Die Stadt tote at the Longborough Festival Opera
THE composer Erich Korngold (1897-1957) is best known for writing the music for films of Hollywood’s Golden Age, which tended to overshadow his formidable talents in the “classical” or “serious” genre. .
Fortunately, Korngold’s brilliance as a music-maker far beyond the world of film scores is currently enjoying a revival and the Longborough Festival Opera in the Cotswolds is at the forefront of this.
Recently it staged four performances of Korngold’s opera Die tote Stadt (The Dead City), which is only the second time the work has been performed in this country in 102 years since its world premiere in Germany in 1920, when Korngold was just a mere 23 years old. And the first British production dates back to 2009 with the Royal Opera of Covent Garden!
Born in Brno, in what is now the Czech Republic, Korngold had been a child prodigy and later a composer admired by such luminaries as Richard Strauss and Giacomo Puccini before heading to Hollywood at the invitation of the theater and film director Austrian-born Max Reinhardt.
At Reinhardt’s request, Korngold adapted music by Felix Mendelssohn for Reinhardt’s 1935 film version of Shakespeare’s A Midsummer Night’s Dream starring, among others, Olivia de Havilland and James Cagney. Korngold went on to write the original scores for 1930s swordsmen such as Captain Blood and The Adventures of Robin Hood, both with Errol Flynn and Olivia de Havilland.
It is with this knowledge of Korngold’s mastery of film music that one inevitably approaches his youthful opera Die tote Stadt. It should be noted that this was actually his third opera – he had already written two one-act operas which were conducted in 1916 by no less a figure than Bruno Walter.
The first thing to say about it is that it’s full of rich late romantic textures and beautiful melodies even though the subject matter – a man’s belief that his dead wife has come back to life when he meets her double – is rather morbid. , to say the least. And the ghost town of Korngold’s opera, in this stretch of symbolism, is the Bruges of all places, known to tourists today as a medieval attraction of cultural magnificence.
The widower Paul in the Longborough production was tenor Peter Auty, who first rose to prominence as a 13-year-old altar boy when he sang Walking in the Air in the 1982 film The Snowman . (Ironically, Korngold wrote a ballet called The Snowman (Der Schneemann) when he was just 11!)
It’s a very demanding role – on a Wagnerian scale – and Mr. Auty gave his all (which was hearty).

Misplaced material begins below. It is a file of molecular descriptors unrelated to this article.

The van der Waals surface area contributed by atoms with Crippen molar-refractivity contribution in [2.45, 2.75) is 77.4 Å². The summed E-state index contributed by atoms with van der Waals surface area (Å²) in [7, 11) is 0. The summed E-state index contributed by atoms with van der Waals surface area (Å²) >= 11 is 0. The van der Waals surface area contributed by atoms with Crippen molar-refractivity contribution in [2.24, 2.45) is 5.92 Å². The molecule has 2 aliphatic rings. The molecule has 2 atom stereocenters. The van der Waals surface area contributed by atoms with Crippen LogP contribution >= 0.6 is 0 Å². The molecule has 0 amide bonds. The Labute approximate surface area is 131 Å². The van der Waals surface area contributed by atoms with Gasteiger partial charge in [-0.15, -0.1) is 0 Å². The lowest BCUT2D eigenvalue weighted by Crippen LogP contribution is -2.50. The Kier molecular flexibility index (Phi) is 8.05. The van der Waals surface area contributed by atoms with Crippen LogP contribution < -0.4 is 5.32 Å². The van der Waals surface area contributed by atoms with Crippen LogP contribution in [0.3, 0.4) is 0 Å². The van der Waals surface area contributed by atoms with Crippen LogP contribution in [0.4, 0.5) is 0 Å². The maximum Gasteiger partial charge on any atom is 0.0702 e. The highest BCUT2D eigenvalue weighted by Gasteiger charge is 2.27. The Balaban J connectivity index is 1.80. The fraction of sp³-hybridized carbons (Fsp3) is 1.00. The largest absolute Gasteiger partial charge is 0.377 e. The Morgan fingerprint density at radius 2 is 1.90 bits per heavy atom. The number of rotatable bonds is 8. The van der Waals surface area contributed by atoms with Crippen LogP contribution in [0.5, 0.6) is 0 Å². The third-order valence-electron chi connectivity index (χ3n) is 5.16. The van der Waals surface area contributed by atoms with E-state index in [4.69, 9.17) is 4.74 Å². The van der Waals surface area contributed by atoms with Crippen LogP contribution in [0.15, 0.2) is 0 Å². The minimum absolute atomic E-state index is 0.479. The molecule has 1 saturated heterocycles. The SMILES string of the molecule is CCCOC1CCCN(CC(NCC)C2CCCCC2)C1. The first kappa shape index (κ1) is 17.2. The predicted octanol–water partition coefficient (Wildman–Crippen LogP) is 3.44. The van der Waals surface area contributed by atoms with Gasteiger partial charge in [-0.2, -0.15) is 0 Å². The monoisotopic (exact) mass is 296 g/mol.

But the most striking feature of the Thursday, June 23 performance was that soprano Rachel Nicholls – playing the role of late wife Marie and her lookalike Marietta – had a throat infection and was “playing the part” so her “voice” was provided by Luci Briginshaw, singing from the side of the stage.
This is the second time this season this has happened at Longborough. During the screening of Wagner’s Siegfried – the first of four operas presented at the festival this year – the role of Alberich the Dwarf was sung from a box near the stage by Hong Kong-born British bass-baritone Freddie Tong while the regular lead singer of the role, Mark Stone, performed and mimed the role. (Mr. Stone had “not felt 100 percent,” but was fit enough to do the moves onstage without using his voice.)
It speaks volumes about the quality of singers available at Longborough that the “substitute” performers are of an exceptional caliber. In this case, Ms Briginshaw was so brilliant in her supporting role that she received the biggest round of applause at the end of the show. His vocal range and articulate eloquence were impressive, and his impact on audiences was electrifying from the start.
The rest of the cast of this production – New Zealand baritone Benson Wilson, tenors Alexander Sprague and Lee David Bowen, mezzo-soprano Stephanie Windsor-Lewis and soprano Rosie Lomas – all contributed to this tremendous restoration of a early masterpiece by a composer. whose work is currently experiencing something of a renaissance.
It is to the credit of director Carmen Jakobi and conductor Justin Brown, and all the powers that be in Longborough, that they had the wit and vision to bring Erich Korngold back to life – even if poor Paul couldn’t quite do the same for his dead wife in Die Tote Stadt.